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KIMBRELL v. THE STATE.
56690.
QUILLIAN, Presiding Judge.
Voluntary manslaughter. Fulton Superior Court. Before Judge Weltner.
The defendant was charged with the murder of James A. Williams (Jimmy). He was convicted of voluntary manslaughter and brings this appeal. Held:
The defendant lived with Myra Manning, who he claimed was his common-law wife, although she was married to another man. Other people living in the same house were Raymond Patterson (Ray), son of Myra Manning, and Sarah Ann Tilley (Zig), sister of Myra Manning. The victim, Jimmy Williams, had spent the last two nights there sleeping with Zig. She was pregnant.
Ray owned a "cheap TV set" which was missing a volume control knob and had to be manually turned up and down by a "paring knife" kept on top of the TV by inserting the knife into the slot for the missing control knob.
On the evening this offense occurred, Ray heard his aunt Zig call him. He went into the bedroom and Zig told him Jimmy had hit her. Ray told Jimmy he would have to leave. Jimmy "used to fancy he was somewhat of a karate expert." He was considered to be "very tough . . . Nobody wanted to fight him and he would fight people just to be [sic.] sometimes . . . Just walk up and hit somebody." These facts were known to the defendant. Earlier in the day the deceased had been "walking back and forth across the house, just making grunting sounds." Jimmy was 5 feet, 11 inches tall and weighed 160 pounds. The defendant weighed "between 130 and 135." The defendant testified that he was "terrified of" Jimmy.
At the time the incident occurred in the bedroom, the defendant was adjusting the volume of the TV which was "a little loud because the kids had been watching it . . . [He] took the knife on top of the TV stand and turned it down . . . [He] still had the knife" when he heard Zig say "the son-of-a-bitch has gone crazy." The defendant knew that Jimmy had previously been confined in the "psycho ward" of Grady Hospital. The defendant walked into the bedroom. He testified, "I forgot I had the knife in my hand. As I walked in I saw Jimmy had his back to me and [Zig] was on the bed. Jimmy was standing in the right-hand corner of the bed. Ray was middleways of the bed and Jimmy was squared off with Ray . . . Zig explained that Jimmy had been swinging at her belly or hitting her belly trying to make her lose the baby." The defendant sent someone to call the police and asked Jimmy to leave. The defendant testified: ". . . he turned to come at me. Jimmy didn't come at me with his fist balled up like this, [No description for record.] he came with them like this. [No description.] Came swinging over and under like this, [No description.] which I've always heard and I know this is hearsay but I've heard that man that knows karate, and he had a black belt . . . I'm normally scared of the man because he wouldn't talk to nobody but Zig . . . Well I had forgotten about having a knife in my hand. I wasn't conscious of having the knife in my hand from the time I entered the room because I was scared of the man and I knew I didn't want to fight him. I was trying to think of a way I could get him out. So when he came at me I figured if he was going to hurt my family I've got to try. So I just started swinging . . . I remembered my hands being on his side and I pushed back off of him like that, [No description] and I still didn't realize I had the knife in my hand. I don't remember stabbing him at all. But when I pushed back off him like that, he said 'stab me again you son-of-a-bitch. Stab me again.' I didn't know what he was talking about . . . he reached out and picked me up by the arms . . . like I was a rag doll and tossed me in the kitchen" where he fell against Ray and knocked him down.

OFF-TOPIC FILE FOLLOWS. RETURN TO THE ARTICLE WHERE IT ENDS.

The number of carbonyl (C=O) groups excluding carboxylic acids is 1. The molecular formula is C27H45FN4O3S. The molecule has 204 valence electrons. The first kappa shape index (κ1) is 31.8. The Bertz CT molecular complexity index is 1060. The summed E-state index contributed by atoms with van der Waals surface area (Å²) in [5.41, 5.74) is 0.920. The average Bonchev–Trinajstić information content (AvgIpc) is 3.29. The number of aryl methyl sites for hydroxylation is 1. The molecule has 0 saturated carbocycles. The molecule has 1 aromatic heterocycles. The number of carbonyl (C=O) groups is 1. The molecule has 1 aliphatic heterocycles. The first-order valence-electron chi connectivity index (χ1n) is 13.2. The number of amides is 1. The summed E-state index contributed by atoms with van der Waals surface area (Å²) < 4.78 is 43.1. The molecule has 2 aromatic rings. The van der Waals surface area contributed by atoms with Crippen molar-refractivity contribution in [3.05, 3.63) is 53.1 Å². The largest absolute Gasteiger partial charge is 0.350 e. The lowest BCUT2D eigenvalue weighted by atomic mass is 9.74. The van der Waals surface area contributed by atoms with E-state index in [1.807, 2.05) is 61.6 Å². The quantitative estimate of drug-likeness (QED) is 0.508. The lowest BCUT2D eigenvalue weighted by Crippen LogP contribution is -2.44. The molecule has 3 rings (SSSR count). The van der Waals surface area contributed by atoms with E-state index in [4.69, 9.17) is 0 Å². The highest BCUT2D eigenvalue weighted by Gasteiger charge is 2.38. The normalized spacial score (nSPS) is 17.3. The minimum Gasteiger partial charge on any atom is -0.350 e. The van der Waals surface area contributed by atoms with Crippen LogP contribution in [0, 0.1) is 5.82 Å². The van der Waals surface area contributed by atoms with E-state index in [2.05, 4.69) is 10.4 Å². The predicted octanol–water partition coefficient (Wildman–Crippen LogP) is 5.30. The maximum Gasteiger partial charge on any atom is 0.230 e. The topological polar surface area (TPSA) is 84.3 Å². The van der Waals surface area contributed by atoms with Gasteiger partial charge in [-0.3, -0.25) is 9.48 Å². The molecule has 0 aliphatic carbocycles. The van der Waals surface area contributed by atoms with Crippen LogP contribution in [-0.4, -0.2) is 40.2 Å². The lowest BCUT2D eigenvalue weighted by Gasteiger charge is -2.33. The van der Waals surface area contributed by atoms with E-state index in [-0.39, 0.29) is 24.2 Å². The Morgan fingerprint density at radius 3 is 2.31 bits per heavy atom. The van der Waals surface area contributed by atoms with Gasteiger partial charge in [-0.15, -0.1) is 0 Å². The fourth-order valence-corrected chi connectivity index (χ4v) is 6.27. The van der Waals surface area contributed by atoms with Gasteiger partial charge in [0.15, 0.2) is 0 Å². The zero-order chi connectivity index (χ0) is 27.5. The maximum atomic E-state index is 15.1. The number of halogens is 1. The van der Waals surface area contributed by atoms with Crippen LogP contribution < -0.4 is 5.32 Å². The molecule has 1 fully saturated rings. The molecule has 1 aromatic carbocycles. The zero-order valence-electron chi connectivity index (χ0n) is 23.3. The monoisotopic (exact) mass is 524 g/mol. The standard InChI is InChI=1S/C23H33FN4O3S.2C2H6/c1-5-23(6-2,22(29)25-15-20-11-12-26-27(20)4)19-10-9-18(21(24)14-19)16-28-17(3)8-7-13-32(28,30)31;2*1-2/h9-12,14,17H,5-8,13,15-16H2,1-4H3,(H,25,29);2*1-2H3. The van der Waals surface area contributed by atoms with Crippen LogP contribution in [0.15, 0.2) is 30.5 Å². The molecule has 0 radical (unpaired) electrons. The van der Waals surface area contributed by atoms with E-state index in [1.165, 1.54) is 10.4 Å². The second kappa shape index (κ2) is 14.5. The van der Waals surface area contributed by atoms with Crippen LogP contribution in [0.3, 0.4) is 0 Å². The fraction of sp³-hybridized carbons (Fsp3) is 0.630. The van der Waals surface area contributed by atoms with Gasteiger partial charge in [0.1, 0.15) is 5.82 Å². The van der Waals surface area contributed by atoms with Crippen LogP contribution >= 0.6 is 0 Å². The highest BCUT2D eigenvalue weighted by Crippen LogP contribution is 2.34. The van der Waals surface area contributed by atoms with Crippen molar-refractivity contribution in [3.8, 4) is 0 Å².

Jimmy ran from the house and the defendant and Ray pursued him. The defendant stopped at the front steps. He said: "I still didn't realize the knife [was] in my hand even at that time." When he returned to the house he "walked through the kitchen and that's when I realized I had the knife in my hand."